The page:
In another exemplary embodiment of the invention, the low temperature matrix comprised:
Percent by Weight Oxidized bitumen 15.00% Pen Grade Bitumen 15.00% Pentaerythritol rosin ester 3.00% Fatty acid amide 1.50% Limestone (calcium carbonate) 65.50% TOTAL 100.00%
 In the exemplary embodiment of Example 2, oxidized bitumen grade was R95/15 and had a melting point of 95° C. and a PEN penetration index of 15. The PEN grade of bitumen had a penetration value of 15 and was a standard PEN 15 grade bitumen with a melting pint of 60° C. The pentaerythritol rosin ester had a melting point of 100° C. with an acid value of four. The fatty acid amide was LANKROSTAT 104.
 The molten bitumen matrix had a viscosity of about 30,000 to 60,000 centi poises at 125° C., which is the temperature at which the composition was applied. The composition had a density of 1.7 grams per cubic centimeter at 20° C. and a penetration hardness that was lower than 7 millimeters at 20° C.
 The molten bitumen backing material was applied to the backside of carpet. The carpet was cut into tiles. Tiles produced from this matrix were cut by a normal press method with a heated die or by a rotary cutting method, and the steel blade or rotors, even after prolonged running, were substantially free from any contamination of bitumen. No substantial amount of bitumen was transferred to the carpet tile. Thus, the edges of the tile remained sharp, straight and clean permitting an excellent fit and appearance when in abutment with an adjacent tile. Further, the hardness of the composition in the finished product was greatly increased compared to the original hardness of the raw bitumen and flexibility of the carpet tile was sufficient to flex during normal manufacture and fitting.
 In another exemplary embodiment of the invention, the low temperature matrix comprised:
Percent by Weight Oxidized bitumen 15.00% Pen grade bitumen 15.00% Hydrocarbon Resin 3.00% Fatty acid ester 1.50% Limestone (calcium carbonate) 65.50% TOTAL 100.00%
 In the exemplary embodiment of Example 3, the oxidized bitumen grade was R95/25 and had a melting point of 95° C. and a penetration value of 25. The PEN grade of bitumen had a penetration value of 15 and a melting point of 60° C. The resin was a hydrocarbon resin manufactured from C5 to C9 hydrocarbon monomers. The fatty acid ester was ISCASTAT AS66, ISCA UK Ltd. North Blackvein Industrial Estate, Wattsville, Crosskeys, Newport, Gwent, United Kingdom and has a melting point of 66° C. The 125° C. molten resin modified bitumen matrix had a viscosity of about 30,000 to 60,000 centi poises. The matrix had a density of 1.7 grams per cubic centimeter at 20° C. and a penetration hardness that was lower than 7 millimeters at 20° C. The hardness of the matrix in the finished product was greatly increased compared to the original hardness of the raw bitumen, but the matrix had sufficient flexibility to flex during normal manufacture and fitting.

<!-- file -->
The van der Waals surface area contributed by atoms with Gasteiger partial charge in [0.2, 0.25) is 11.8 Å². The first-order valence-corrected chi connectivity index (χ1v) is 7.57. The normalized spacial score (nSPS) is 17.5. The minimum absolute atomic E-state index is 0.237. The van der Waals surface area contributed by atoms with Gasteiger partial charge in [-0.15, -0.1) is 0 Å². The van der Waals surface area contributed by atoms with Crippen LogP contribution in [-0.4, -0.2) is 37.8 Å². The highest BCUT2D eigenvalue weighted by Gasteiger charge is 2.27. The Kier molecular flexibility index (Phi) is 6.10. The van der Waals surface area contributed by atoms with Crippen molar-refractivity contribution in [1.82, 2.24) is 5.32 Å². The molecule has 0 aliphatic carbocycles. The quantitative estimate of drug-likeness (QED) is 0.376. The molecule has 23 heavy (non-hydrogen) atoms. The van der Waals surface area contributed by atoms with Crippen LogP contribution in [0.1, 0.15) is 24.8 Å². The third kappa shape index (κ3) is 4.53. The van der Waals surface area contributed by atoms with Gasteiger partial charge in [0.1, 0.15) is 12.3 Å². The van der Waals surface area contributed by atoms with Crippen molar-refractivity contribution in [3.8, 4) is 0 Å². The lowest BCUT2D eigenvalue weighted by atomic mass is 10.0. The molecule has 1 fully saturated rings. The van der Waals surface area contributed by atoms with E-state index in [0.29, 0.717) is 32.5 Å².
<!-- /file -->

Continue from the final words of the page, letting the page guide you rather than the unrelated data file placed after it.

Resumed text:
The bitumen matrix was applied and tiles formed as described in Examples 1 and 2.
 In another exemplary embodiment of this invention, the low temperature matrix comprised:
Percent by weight Oxidised Bitumen 12.5% Pen Grade Bitumen 18.7% Hydrocarbon Resin 4.7% Surfactant 1.6% Limestone (calcium carbonate) 62.5% TOTAL 100.00%
 In the exemplary embodiment of Example 4, the oxidized bitumen was R95/25 with a penetration value of 25, the PEN grade bitumen had a penetration value of 15, the resin was a hydrocarbon resin manufactured from C5 to C9 hydrocarbon monomers, and the fatty acid ester was ISCASTAT AS66 ISCA UK Ltd. North Blackvein Industrial Estate, Wattsville, Crosskeys, Newport, Gwent, United Kingdom. The 120° C. molten resin modified bitumen matrix had viscosity of about 38,500 centi poises. The matrix had a specific gravity of 1.54. The bitumen matrix was applied to the backside of carpet. The carpet was cut into tiles.
 Tiles produced from this composition were cut on a normal press, with or without the heated die or by a rotary cutting method, and the steel blade or rotors, even after prolonged running, were substantially free from bitumen contamination and. No substantial amount of bitumen was transferred to the carpet tile. Thus, the edge of the tile remained sharp and straight and substantially free from bitumen contamination. Accordingly, an excellent fit and appearance is achieved when tiles are in abutment.
 Those persons skilled in the art will therefore readily understand that the present invention is susceptible of a broad utility and application. Many embodiments and adaptations of the present invention other than those herein described, as well as many variations, modifications and equivalent arrangements, will be apparent from or reasonably suggested by the present invention and the foregoing description thereof, without departing from the substance or scope of the present invention. Accordingly, while the present invention has been described herein in detail in exemplary embodiments, it is to be understood that this disclosure is only illustrative and exemplary of the present invention and is made merely for purposes of providing a full and enabling disclosure of the invention. The foregoing disclosure is not intended or to be construed to limit the present invention or otherwise to exclude any such other embodiments, adaptations, variations, modifications and equivalent arrangements, the present invention being limited only by the claims appended hereto and the equivalents thereof.
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|US20050090167 *||15 nov. 2004||28 avr. 2005||Hynicka Steven F.||Resilient flooring structure with encapsulated fabric|
|WO2013090283A1 *||11 déc. 2012||20 juin 2013||Arizona Chemical Company, Llc||Rejuvenation of reclaimed asphalt|
|WO2013163463A1 *||25 avr. 2013||31 oct. 2013||Arizona Chemical Company, Llc||Rejuvenation of reclaimed asphalt|
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|Classification aux États-Unis||428/96, 428/85, 428/95|
|Classification internationale||D03D27/00, D06N7/00|
|Classification coopérative||Y10T428/23986, Y10T428/23979, B32B2395/00, D03D27/00, D06N2203/061, B32B2305/18, D06N2203/08, D06N7/0071, B32B2471/00|
|Classification européenne||D06N7/00B6, D03D27/00|
|9 avr. 2001||AS||Assignment|
Owner name: COLLINS & AIKMAN FLOORCOVERINGS, INC, GEORGIA
Free format text: ASSIGNMENT OF ASSIGNORS INTEREST;ASSIGNOR:DAVIES, KEITH BARKWAY;REEL/FRAME:011697/0849
Effective date: 20010403